TABUK: Saudi international missions operating in the Tabuk region under the supervision of the Saudi Commission for Tourism and National Heritage (SCTH) have discovered a large number of tools, engravings and architectural units in three sites in the region.
These discoveries date back to different civilizations beginning from the Stone Age until the Islamic Era.
The specialized teams said that these sites need further study and excavation. Tabuk region was a conduit for ancient trade routes.
There are rock and animal drawings at Kilwa site, northeast of Tabuk. The Kilwa site is located inside the Al-Tabik Reserve. The joint Saudi-French team found ancient artifacts and a large number of rock-and-animal drawings which date back to the Stone Age.
The Kilwa historical site and the surrounding area are important archaeological sites, because these sites contain distinguished archaeological units.
Thus, many stages of civilization can be distinguished from prehistoric times to historical periods and pre-Islamic periods in addition to the Islamic period.
The stone drawings in the region of Kilwa are among the most ancient places in the Arabian Peninsula and could date back to 7,000 BC to 9,000 BC.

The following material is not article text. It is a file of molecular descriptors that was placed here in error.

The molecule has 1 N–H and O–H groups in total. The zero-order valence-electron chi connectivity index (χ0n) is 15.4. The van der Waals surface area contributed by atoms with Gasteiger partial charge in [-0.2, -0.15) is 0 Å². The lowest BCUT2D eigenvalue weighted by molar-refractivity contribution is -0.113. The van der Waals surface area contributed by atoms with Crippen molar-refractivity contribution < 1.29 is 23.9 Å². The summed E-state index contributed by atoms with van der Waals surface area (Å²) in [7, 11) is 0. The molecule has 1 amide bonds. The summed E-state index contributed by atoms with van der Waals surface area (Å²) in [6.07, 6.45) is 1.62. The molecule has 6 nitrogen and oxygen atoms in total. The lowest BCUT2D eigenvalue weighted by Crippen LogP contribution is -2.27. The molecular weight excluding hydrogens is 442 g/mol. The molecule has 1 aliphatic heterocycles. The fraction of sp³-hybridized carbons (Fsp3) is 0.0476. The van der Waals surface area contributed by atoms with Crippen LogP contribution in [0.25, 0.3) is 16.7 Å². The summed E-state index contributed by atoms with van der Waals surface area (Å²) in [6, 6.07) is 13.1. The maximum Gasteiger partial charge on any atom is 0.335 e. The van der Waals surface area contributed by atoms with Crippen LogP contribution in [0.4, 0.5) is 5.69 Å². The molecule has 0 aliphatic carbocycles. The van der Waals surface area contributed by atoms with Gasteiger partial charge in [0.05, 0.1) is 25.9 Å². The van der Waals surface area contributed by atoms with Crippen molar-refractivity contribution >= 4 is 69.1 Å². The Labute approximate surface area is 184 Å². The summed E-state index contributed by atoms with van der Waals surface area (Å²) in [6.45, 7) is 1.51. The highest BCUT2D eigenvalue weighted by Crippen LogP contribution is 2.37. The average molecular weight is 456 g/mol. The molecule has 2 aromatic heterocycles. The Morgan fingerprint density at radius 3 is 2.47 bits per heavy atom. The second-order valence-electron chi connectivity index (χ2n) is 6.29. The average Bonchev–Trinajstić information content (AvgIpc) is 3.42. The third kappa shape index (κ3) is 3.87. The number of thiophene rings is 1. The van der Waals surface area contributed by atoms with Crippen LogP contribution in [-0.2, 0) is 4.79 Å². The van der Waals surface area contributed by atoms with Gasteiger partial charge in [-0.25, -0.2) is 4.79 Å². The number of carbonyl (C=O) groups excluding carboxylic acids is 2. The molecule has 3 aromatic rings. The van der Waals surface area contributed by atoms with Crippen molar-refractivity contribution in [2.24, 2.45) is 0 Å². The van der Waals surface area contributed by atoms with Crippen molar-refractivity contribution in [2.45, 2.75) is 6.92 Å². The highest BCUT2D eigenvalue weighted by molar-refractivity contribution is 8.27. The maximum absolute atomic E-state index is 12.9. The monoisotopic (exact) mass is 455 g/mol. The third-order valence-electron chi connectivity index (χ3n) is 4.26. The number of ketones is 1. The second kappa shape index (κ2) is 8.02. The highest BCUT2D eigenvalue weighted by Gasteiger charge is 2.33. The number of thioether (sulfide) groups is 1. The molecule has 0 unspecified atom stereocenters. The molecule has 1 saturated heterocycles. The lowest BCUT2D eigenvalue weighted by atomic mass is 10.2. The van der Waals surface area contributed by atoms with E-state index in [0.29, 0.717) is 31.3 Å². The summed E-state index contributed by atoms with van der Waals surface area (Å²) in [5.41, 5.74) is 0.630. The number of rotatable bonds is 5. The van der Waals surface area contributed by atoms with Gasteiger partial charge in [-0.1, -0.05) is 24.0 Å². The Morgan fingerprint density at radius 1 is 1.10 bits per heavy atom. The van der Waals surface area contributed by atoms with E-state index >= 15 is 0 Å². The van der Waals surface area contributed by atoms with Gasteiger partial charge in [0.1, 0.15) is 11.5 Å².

In the valleys and pastoral areas between the Tabuk and Jouf regions, a Saudi-Japanese team recorded 30 sites dating back to various periods and ages of the Paleolithic, Neolithic, Bronze, Iron Age and sites of Islamic times.
Under the supervision of the SCTH, there are more than 30 missions and scientific teams specialized in research and archaeological exploration. These teams include Saudi scientists and others from the worldвЂ™s top universities and the most prestigious research centers from countries including France, Italy, the United States, Britain, Germany, Japan, Belgium, Poland, Finland, the Netherlands, Austria and others.
The Kingdom will hold the first forum specialized in archaeology. It is the first of its kind in Saudi Arabia, which will be held in Riyadh under the auspices of King Salman from Safar 18-20, 1439 AH.